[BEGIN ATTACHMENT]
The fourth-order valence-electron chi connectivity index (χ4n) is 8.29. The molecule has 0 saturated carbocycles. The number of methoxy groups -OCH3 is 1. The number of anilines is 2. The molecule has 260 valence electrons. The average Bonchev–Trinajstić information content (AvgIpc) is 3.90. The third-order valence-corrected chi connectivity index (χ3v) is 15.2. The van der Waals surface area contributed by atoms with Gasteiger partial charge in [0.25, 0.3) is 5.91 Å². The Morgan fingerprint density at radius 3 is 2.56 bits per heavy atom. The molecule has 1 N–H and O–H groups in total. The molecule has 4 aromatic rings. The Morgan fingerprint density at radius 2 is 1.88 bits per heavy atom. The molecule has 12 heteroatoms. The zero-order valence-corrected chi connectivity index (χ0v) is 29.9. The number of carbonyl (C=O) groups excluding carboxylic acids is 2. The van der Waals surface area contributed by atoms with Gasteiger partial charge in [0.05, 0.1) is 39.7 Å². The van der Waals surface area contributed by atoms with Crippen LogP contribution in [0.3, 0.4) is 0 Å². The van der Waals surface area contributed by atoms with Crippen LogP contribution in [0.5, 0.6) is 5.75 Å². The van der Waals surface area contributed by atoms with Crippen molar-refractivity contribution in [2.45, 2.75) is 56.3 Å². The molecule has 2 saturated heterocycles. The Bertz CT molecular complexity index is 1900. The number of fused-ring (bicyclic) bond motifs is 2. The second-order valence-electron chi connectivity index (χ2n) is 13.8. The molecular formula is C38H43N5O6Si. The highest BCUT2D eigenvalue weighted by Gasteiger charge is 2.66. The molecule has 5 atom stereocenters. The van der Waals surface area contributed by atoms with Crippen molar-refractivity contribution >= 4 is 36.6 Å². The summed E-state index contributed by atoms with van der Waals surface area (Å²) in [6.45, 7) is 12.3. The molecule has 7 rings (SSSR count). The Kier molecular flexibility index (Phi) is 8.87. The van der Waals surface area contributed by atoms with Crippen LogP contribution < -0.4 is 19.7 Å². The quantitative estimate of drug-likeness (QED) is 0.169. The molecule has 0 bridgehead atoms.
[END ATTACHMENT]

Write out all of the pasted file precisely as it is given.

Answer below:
The fourth-order valence-electron chi connectivity index (χ4n) is 8.29. The molecule has 0 saturated carbocycles. The number of methoxy groups -OCH3 is 1. The number of anilines is 2. The molecule has 260 valence electrons. The average Bonchev–Trinajstić information content (AvgIpc) is 3.90. The third-order valence-corrected chi connectivity index (χ3v) is 15.2. The van der Waals surface area contributed by atoms with Gasteiger partial charge in [0.25, 0.3) is 5.91 Å². The Morgan fingerprint density at radius 3 is 2.56 bits per heavy atom. The molecule has 1 N–H and O–H groups in total. The molecule has 4 aromatic rings. The Morgan fingerprint density at radius 2 is 1.88 bits per heavy atom. The molecule has 12 heteroatoms. The zero-order valence-corrected chi connectivity index (χ0v) is 29.9. The number of carbonyl (C=O) groups excluding carboxylic acids is 2. The van der Waals surface area contributed by atoms with Gasteiger partial charge in [0.05, 0.1) is 39.7 Å². The van der Waals surface area contributed by atoms with Crippen LogP contribution in [0.3, 0.4) is 0 Å². The van der Waals surface area contributed by atoms with Crippen LogP contribution in [0.5, 0.6) is 5.75 Å². The van der Waals surface area contributed by atoms with Crippen molar-refractivity contribution in [2.45, 2.75) is 56.3 Å². The molecule has 2 saturated heterocycles. The Bertz CT molecular complexity index is 1900. The number of fused-ring (bicyclic) bond motifs is 2. The second-order valence-electron chi connectivity index (χ2n) is 13.8. The molecular formula is C38H43N5O6Si. The highest BCUT2D eigenvalue weighted by Gasteiger charge is 2.66. The molecule has 5 atom stereocenters. The van der Waals surface area contributed by atoms with Crippen molar-refractivity contribution >= 4 is 36.6 Å². The summed E-state index contributed by atoms with van der Waals surface area (Å²) in [6.45, 7) is 12.3. The molecule has 7 rings (SSSR count). The Kier molecular flexibility index (Phi) is 8.87. The van der Waals surface area contributed by atoms with Crippen LogP contribution < -0.4 is 19.7 Å². The quantitative estimate of drug-likeness (QED) is 0.169. The molecule has 0 bridgehead atoms.